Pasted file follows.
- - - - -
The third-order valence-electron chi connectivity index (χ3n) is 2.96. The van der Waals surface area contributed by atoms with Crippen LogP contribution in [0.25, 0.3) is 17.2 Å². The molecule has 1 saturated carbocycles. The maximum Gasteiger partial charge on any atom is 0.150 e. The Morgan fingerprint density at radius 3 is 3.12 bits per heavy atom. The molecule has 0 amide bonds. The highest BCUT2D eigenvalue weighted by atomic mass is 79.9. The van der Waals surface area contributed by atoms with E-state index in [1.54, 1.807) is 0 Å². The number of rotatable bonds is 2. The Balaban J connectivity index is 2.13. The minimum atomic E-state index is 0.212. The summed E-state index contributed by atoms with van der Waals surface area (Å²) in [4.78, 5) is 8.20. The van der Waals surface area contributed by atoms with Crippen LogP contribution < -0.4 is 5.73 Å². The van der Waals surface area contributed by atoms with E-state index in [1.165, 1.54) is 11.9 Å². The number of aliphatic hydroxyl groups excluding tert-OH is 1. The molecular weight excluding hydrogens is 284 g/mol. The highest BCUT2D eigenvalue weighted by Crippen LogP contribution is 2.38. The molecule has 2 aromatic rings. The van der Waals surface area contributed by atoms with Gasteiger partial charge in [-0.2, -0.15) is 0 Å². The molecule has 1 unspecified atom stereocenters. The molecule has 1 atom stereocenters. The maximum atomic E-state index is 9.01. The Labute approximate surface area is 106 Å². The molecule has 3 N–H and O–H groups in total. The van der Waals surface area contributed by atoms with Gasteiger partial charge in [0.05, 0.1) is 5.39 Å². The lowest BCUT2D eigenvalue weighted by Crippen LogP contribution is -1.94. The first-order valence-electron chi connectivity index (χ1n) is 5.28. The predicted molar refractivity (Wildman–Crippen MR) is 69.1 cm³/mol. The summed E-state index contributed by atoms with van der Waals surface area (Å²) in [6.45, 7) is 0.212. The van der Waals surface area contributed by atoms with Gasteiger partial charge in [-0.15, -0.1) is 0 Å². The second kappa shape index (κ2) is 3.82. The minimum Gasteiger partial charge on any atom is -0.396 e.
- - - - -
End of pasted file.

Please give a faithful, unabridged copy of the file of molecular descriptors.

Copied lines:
The third-order valence-electron chi connectivity index (χ3n) is 2.96. The van der Waals surface area contributed by atoms with Crippen LogP contribution in [0.25, 0.3) is 17.2 Å². The molecule has 1 saturated carbocycles. The maximum Gasteiger partial charge on any atom is 0.150 e. The Morgan fingerprint density at radius 3 is 3.12 bits per heavy atom. The molecule has 0 amide bonds. The highest BCUT2D eigenvalue weighted by atomic mass is 79.9. The van der Waals surface area contributed by atoms with E-state index in [1.54, 1.807) is 0 Å². The number of rotatable bonds is 2. The Balaban J connectivity index is 2.13. The minimum atomic E-state index is 0.212. The summed E-state index contributed by atoms with van der Waals surface area (Å²) in [4.78, 5) is 8.20. The van der Waals surface area contributed by atoms with Crippen LogP contribution < -0.4 is 5.73 Å². The van der Waals surface area contributed by atoms with E-state index in [1.165, 1.54) is 11.9 Å². The number of aliphatic hydroxyl groups excluding tert-OH is 1. The molecular weight excluding hydrogens is 284 g/mol. The highest BCUT2D eigenvalue weighted by Crippen LogP contribution is 2.38. The molecule has 2 aromatic rings. The van der Waals surface area contributed by atoms with Gasteiger partial charge in [-0.2, -0.15) is 0 Å². The molecule has 1 unspecified atom stereocenters. The molecule has 1 atom stereocenters. The maximum atomic E-state index is 9.01. The Labute approximate surface area is 106 Å². The molecule has 3 N–H and O–H groups in total. The van der Waals surface area contributed by atoms with Gasteiger partial charge in [0.05, 0.1) is 5.39 Å². The lowest BCUT2D eigenvalue weighted by Crippen LogP contribution is -1.94. The first-order valence-electron chi connectivity index (χ1n) is 5.28. The predicted molar refractivity (Wildman–Crippen MR) is 69.1 cm³/mol. The summed E-state index contributed by atoms with van der Waals surface area (Å²) in [6.45, 7) is 0.212. The van der Waals surface area contributed by atoms with Gasteiger partial charge in [-0.15, -0.1) is 0 Å². The second kappa shape index (κ2) is 3.82. The minimum Gasteiger partial charge on any atom is -0.396 e.